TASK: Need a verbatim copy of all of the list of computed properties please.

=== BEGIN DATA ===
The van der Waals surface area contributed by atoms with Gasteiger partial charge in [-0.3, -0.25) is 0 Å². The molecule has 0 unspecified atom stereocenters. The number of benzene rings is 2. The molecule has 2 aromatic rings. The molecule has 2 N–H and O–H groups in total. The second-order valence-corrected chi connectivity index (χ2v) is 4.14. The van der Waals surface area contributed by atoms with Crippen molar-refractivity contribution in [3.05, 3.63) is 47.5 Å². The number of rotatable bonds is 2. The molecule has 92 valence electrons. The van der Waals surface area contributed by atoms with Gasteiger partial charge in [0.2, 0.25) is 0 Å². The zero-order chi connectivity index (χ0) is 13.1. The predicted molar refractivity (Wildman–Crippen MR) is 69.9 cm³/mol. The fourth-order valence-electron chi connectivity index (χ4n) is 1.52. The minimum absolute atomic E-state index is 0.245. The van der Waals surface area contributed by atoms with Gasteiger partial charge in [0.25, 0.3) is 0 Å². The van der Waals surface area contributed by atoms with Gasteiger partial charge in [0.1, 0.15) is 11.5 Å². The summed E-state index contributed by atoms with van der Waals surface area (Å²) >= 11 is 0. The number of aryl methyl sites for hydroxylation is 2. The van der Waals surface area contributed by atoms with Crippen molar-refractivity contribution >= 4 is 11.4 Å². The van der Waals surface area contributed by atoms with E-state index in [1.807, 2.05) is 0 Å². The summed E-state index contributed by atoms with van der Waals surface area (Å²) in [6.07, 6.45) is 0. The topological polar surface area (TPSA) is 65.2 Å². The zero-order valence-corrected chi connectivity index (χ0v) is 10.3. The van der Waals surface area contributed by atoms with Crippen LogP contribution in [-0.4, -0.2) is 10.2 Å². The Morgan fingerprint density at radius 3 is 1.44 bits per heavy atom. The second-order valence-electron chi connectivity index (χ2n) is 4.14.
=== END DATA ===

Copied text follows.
The van der Waals surface area contributed by atoms with Gasteiger partial charge in [-0.3, -0.25) is 0 Å². The molecule has 0 unspecified atom stereocenters. The number of benzene rings is 2. The molecule has 2 aromatic rings. The molecule has 2 N–H and O–H groups in total. The second-order valence-corrected chi connectivity index (χ2v) is 4.14. The van der Waals surface area contributed by atoms with Crippen molar-refractivity contribution in [3.05, 3.63) is 47.5 Å². The number of rotatable bonds is 2. The molecule has 92 valence electrons. The van der Waals surface area contributed by atoms with Gasteiger partial charge in [0.2, 0.25) is 0 Å². The zero-order chi connectivity index (χ0) is 13.1. The predicted molar refractivity (Wildman–Crippen MR) is 69.9 cm³/mol. The fourth-order valence-electron chi connectivity index (χ4n) is 1.52. The minimum absolute atomic E-state index is 0.245. The van der Waals surface area contributed by atoms with Gasteiger partial charge in [0.25, 0.3) is 0 Å². The van der Waals surface area contributed by atoms with Gasteiger partial charge in [0.1, 0.15) is 11.5 Å². The summed E-state index contributed by atoms with van der Waals surface area (Å²) >= 11 is 0. The number of aryl methyl sites for hydroxylation is 2. The van der Waals surface area contributed by atoms with Crippen molar-refractivity contribution >= 4 is 11.4 Å². The van der Waals surface area contributed by atoms with E-state index in [1.807, 2.05) is 0 Å². The summed E-state index contributed by atoms with van der Waals surface area (Å²) in [6.07, 6.45) is 0. The topological polar surface area (TPSA) is 65.2 Å². The zero-order valence-corrected chi connectivity index (χ0v) is 10.3. The van der Waals surface area contributed by atoms with Crippen LogP contribution in [-0.4, -0.2) is 10.2 Å². The Morgan fingerprint density at radius 3 is 1.44 bits per heavy atom. The second-order valence-electron chi connectivity index (χ2n) is 4.14.